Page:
My experience is (and I was bit in the face by our family Great Dane when I was 9) is that dogs give many warning signs before they snap or bite. We actually think our Great Dane snapped at me rather than bit me but obviously because of his size and because I was being VERY annoying and right in his face, his snap caused damage. I truly believe/know it was my fault (and those responsible for me that day) that I got bit. He had been growling at me for ages and giving me many physical signs that I was p*ssing him off, but I just kept persisting, determined to get him to do something. My dad wanted to put him to sleep immediately but I cried and begged for him not to, I loved that dog so much and knew I should have listened to his growling. He didn't get put to sleep and was a fab dog.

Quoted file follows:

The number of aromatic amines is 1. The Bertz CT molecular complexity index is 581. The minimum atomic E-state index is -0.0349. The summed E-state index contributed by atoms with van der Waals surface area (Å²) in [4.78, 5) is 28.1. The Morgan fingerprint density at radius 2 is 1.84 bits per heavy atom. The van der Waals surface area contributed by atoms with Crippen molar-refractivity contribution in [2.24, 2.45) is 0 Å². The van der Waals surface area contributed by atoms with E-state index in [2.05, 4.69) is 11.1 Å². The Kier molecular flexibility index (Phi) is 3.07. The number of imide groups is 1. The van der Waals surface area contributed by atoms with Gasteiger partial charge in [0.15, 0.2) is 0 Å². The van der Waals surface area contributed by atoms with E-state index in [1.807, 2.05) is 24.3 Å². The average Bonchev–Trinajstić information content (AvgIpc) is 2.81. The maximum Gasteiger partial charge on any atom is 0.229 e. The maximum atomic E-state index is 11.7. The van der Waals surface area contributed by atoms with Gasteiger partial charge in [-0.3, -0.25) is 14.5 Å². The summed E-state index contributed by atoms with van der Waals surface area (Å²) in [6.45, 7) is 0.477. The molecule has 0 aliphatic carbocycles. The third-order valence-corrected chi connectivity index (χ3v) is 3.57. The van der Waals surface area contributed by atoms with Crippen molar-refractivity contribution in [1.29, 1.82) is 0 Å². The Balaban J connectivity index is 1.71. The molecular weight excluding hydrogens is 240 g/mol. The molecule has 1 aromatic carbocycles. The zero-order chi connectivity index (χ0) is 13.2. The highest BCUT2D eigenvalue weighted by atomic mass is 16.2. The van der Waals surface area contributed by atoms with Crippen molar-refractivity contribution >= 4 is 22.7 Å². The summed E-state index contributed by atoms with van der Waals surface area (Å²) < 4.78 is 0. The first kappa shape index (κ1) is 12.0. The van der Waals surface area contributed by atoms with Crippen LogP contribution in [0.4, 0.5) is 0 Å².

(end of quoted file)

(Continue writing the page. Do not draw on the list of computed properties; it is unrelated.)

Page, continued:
My point is is that dogs usually let you know that they are getting to their wits end, it's our job as owners and parents to not let them get to that point. I know your toddler is probably too young to learn the signs but I would persist in being very firm with him about leaving the dog alone, probably to the point of teaching him to not touch the dog at all. I've taught toddlers that I care for to not chase after strange dogs, to stick their hand out to let a dog sniff it before petting, to not chase a pet cat/leave it alone, so I am sure you could get your toddler to that point of knowing that the dog is off limits.
Like I said above, I would probably put a baby-gate up some place where the dog is still comfortable and feels part of the family (I assume he's indoors) but where your toddler can't access him and visa versa where the dog can't access where you toddler predominately plays and hangs out during the day.